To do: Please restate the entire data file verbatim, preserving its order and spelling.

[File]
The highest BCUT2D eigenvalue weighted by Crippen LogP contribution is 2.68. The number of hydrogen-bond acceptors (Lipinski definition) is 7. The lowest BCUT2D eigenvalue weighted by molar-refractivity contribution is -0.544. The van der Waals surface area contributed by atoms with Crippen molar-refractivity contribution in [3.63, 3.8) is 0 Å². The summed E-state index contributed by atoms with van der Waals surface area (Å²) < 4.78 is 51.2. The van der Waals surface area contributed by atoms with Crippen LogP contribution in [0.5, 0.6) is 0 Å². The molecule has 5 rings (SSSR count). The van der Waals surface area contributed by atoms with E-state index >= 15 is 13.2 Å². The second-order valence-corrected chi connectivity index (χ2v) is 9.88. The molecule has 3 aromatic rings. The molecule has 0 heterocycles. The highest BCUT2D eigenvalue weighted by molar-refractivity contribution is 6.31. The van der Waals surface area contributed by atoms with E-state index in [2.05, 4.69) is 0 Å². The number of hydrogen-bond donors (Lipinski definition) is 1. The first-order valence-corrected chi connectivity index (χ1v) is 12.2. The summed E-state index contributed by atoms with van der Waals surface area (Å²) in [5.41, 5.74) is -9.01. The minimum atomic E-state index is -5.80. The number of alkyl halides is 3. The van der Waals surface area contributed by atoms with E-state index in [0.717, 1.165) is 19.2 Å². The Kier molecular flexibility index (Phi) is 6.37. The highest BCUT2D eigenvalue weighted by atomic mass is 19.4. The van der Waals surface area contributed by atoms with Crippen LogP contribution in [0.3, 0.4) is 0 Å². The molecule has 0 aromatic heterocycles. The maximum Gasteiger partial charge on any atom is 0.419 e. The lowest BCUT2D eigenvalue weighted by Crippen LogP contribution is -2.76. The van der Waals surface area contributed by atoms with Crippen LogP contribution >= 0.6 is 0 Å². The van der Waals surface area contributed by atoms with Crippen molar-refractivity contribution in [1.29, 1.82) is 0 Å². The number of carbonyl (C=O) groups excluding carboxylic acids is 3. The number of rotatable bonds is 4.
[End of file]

The highest BCUT2D eigenvalue weighted by Crippen LogP contribution is 2.68. The number of hydrogen-bond acceptors (Lipinski definition) is 7. The lowest BCUT2D eigenvalue weighted by molar-refractivity contribution is -0.544. The van der Waals surface area contributed by atoms with Crippen molar-refractivity contribution in [3.63, 3.8) is 0 Å². The summed E-state index contributed by atoms with van der Waals surface area (Å²) < 4.78 is 51.2. The van der Waals surface area contributed by atoms with Crippen LogP contribution in [0.5, 0.6) is 0 Å². The molecule has 5 rings (SSSR count). The van der Waals surface area contributed by atoms with E-state index >= 15 is 13.2 Å². The second-order valence-corrected chi connectivity index (χ2v) is 9.88. The molecule has 3 aromatic rings. The molecule has 0 heterocycles. The highest BCUT2D eigenvalue weighted by molar-refractivity contribution is 6.31. The van der Waals surface area contributed by atoms with E-state index in [2.05, 4.69) is 0 Å². The number of hydrogen-bond donors (Lipinski definition) is 1. The first-order valence-corrected chi connectivity index (χ1v) is 12.2. The summed E-state index contributed by atoms with van der Waals surface area (Å²) in [5.41, 5.74) is -9.01. The minimum atomic E-state index is -5.80. The number of alkyl halides is 3. The van der Waals surface area contributed by atoms with E-state index in [0.717, 1.165) is 19.2 Å². The Kier molecular flexibility index (Phi) is 6.37. The highest BCUT2D eigenvalue weighted by atomic mass is 19.4. The van der Waals surface area contributed by atoms with Crippen LogP contribution in [0.3, 0.4) is 0 Å². The molecule has 0 aromatic heterocycles. The maximum Gasteiger partial charge on any atom is 0.419 e. The lowest BCUT2D eigenvalue weighted by Crippen LogP contribution is -2.76. The van der Waals surface area contributed by atoms with Crippen LogP contribution >= 0.6 is 0 Å². The van der Waals surface area contributed by atoms with Crippen molar-refractivity contribution in [1.29, 1.82) is 0 Å². The number of carbonyl (C=O) groups excluding carboxylic acids is 3. The number of rotatable bonds is 4.